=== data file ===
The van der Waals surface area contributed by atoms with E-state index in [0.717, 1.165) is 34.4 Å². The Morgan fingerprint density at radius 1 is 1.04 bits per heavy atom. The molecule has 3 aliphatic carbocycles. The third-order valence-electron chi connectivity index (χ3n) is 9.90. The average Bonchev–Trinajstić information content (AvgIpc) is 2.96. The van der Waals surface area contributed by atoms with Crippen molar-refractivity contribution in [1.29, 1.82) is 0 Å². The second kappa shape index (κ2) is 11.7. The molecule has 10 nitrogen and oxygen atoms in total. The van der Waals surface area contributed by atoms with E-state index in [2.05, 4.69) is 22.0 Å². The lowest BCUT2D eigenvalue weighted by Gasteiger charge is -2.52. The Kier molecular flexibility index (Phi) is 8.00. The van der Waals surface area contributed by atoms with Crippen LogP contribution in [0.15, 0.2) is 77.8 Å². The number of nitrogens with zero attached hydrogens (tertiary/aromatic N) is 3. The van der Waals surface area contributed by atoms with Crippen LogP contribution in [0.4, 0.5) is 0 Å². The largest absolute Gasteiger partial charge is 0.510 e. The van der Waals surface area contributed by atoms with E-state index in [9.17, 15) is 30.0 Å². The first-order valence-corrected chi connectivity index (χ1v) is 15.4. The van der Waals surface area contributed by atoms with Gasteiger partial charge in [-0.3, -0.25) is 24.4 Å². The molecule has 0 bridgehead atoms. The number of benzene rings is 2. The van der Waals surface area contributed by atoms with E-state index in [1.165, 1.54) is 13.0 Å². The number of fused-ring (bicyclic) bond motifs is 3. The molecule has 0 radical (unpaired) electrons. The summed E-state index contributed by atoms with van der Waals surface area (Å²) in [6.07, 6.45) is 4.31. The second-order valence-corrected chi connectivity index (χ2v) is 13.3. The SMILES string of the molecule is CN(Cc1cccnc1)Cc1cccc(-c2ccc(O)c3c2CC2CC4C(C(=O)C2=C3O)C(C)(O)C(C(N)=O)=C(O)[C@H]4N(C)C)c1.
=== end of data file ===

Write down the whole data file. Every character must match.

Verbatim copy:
The van der Waals surface area contributed by atoms with E-state index in [0.717, 1.165) is 34.4 Å². The Morgan fingerprint density at radius 1 is 1.04 bits per heavy atom. The molecule has 3 aliphatic carbocycles. The third-order valence-electron chi connectivity index (χ3n) is 9.90. The average Bonchev–Trinajstić information content (AvgIpc) is 2.96. The van der Waals surface area contributed by atoms with Crippen molar-refractivity contribution in [1.29, 1.82) is 0 Å². The second kappa shape index (κ2) is 11.7. The molecule has 10 nitrogen and oxygen atoms in total. The van der Waals surface area contributed by atoms with E-state index in [2.05, 4.69) is 22.0 Å². The lowest BCUT2D eigenvalue weighted by Gasteiger charge is -2.52. The Kier molecular flexibility index (Phi) is 8.00. The van der Waals surface area contributed by atoms with Crippen LogP contribution in [0.15, 0.2) is 77.8 Å². The number of nitrogens with zero attached hydrogens (tertiary/aromatic N) is 3. The van der Waals surface area contributed by atoms with Crippen LogP contribution in [0.4, 0.5) is 0 Å². The largest absolute Gasteiger partial charge is 0.510 e. The van der Waals surface area contributed by atoms with E-state index in [9.17, 15) is 30.0 Å². The first-order valence-corrected chi connectivity index (χ1v) is 15.4. The van der Waals surface area contributed by atoms with Gasteiger partial charge in [-0.3, -0.25) is 24.4 Å². The molecule has 0 bridgehead atoms. The number of benzene rings is 2. The van der Waals surface area contributed by atoms with E-state index in [1.165, 1.54) is 13.0 Å². The number of fused-ring (bicyclic) bond motifs is 3. The molecule has 0 radical (unpaired) electrons. The summed E-state index contributed by atoms with van der Waals surface area (Å²) in [6.07, 6.45) is 4.31. The second-order valence-corrected chi connectivity index (χ2v) is 13.3. The SMILES string of the molecule is CN(Cc1cccnc1)Cc1cccc(-c2ccc(O)c3c2CC2CC4C(C(=O)C2=C3O)C(C)(O)C(C(N)=O)=C(O)[C@H]4N(C)C)c1.